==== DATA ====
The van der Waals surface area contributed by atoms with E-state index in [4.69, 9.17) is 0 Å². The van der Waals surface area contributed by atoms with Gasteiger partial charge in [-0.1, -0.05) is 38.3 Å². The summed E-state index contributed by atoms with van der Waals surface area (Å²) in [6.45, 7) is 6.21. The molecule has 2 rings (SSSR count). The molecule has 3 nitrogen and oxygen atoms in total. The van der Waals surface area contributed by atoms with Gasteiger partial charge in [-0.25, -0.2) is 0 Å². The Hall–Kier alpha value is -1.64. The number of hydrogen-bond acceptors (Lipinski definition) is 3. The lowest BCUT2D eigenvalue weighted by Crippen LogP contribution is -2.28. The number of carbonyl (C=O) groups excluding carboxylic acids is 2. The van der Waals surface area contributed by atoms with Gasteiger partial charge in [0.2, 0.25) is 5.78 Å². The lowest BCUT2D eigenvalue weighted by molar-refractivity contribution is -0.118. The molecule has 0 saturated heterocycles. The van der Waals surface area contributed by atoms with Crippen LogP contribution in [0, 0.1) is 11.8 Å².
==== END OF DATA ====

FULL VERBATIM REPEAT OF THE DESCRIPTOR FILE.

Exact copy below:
The van der Waals surface area contributed by atoms with E-state index in [4.69, 9.17) is 0 Å². The van der Waals surface area contributed by atoms with Gasteiger partial charge in [-0.1, -0.05) is 38.3 Å². The summed E-state index contributed by atoms with van der Waals surface area (Å²) in [6.45, 7) is 6.21. The molecule has 2 rings (SSSR count). The molecule has 3 nitrogen and oxygen atoms in total. The van der Waals surface area contributed by atoms with Gasteiger partial charge in [-0.25, -0.2) is 0 Å². The Hall–Kier alpha value is -1.64. The number of hydrogen-bond acceptors (Lipinski definition) is 3. The lowest BCUT2D eigenvalue weighted by Crippen LogP contribution is -2.28. The number of carbonyl (C=O) groups excluding carboxylic acids is 2. The van der Waals surface area contributed by atoms with Gasteiger partial charge in [0.2, 0.25) is 5.78 Å². The lowest BCUT2D eigenvalue weighted by molar-refractivity contribution is -0.118. The molecule has 0 saturated heterocycles. The van der Waals surface area contributed by atoms with Crippen LogP contribution in [0, 0.1) is 11.8 Å².